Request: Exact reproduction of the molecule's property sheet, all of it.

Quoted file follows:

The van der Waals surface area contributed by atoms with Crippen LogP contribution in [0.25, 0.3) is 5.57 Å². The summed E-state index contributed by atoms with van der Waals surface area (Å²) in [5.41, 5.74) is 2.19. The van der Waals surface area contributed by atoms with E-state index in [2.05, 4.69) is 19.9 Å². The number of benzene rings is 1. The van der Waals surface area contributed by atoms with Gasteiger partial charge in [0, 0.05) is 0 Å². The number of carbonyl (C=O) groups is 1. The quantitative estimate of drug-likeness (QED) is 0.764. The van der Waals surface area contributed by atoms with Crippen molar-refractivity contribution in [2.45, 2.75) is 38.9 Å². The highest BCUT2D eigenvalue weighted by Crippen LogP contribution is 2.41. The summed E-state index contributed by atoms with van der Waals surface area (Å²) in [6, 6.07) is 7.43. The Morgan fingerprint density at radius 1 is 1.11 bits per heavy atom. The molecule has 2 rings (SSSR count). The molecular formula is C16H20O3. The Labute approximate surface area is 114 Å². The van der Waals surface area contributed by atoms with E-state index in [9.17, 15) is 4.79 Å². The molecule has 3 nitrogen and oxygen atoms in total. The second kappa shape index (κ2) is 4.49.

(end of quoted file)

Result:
The van der Waals surface area contributed by atoms with Crippen LogP contribution in [0.25, 0.3) is 5.57 Å². The summed E-state index contributed by atoms with van der Waals surface area (Å²) in [5.41, 5.74) is 2.19. The van der Waals surface area contributed by atoms with E-state index in [2.05, 4.69) is 19.9 Å². The number of benzene rings is 1. The van der Waals surface area contributed by atoms with Gasteiger partial charge in [0, 0.05) is 0 Å². The number of carbonyl (C=O) groups is 1. The quantitative estimate of drug-likeness (QED) is 0.764. The van der Waals surface area contributed by atoms with Crippen molar-refractivity contribution in [2.45, 2.75) is 38.9 Å². The highest BCUT2D eigenvalue weighted by Crippen LogP contribution is 2.41. The summed E-state index contributed by atoms with van der Waals surface area (Å²) in [6, 6.07) is 7.43. The Morgan fingerprint density at radius 1 is 1.11 bits per heavy atom. The molecule has 2 rings (SSSR count). The molecular formula is C16H20O3. The Labute approximate surface area is 114 Å². The van der Waals surface area contributed by atoms with E-state index in [9.17, 15) is 4.79 Å². The molecule has 3 nitrogen and oxygen atoms in total. The second kappa shape index (κ2) is 4.49.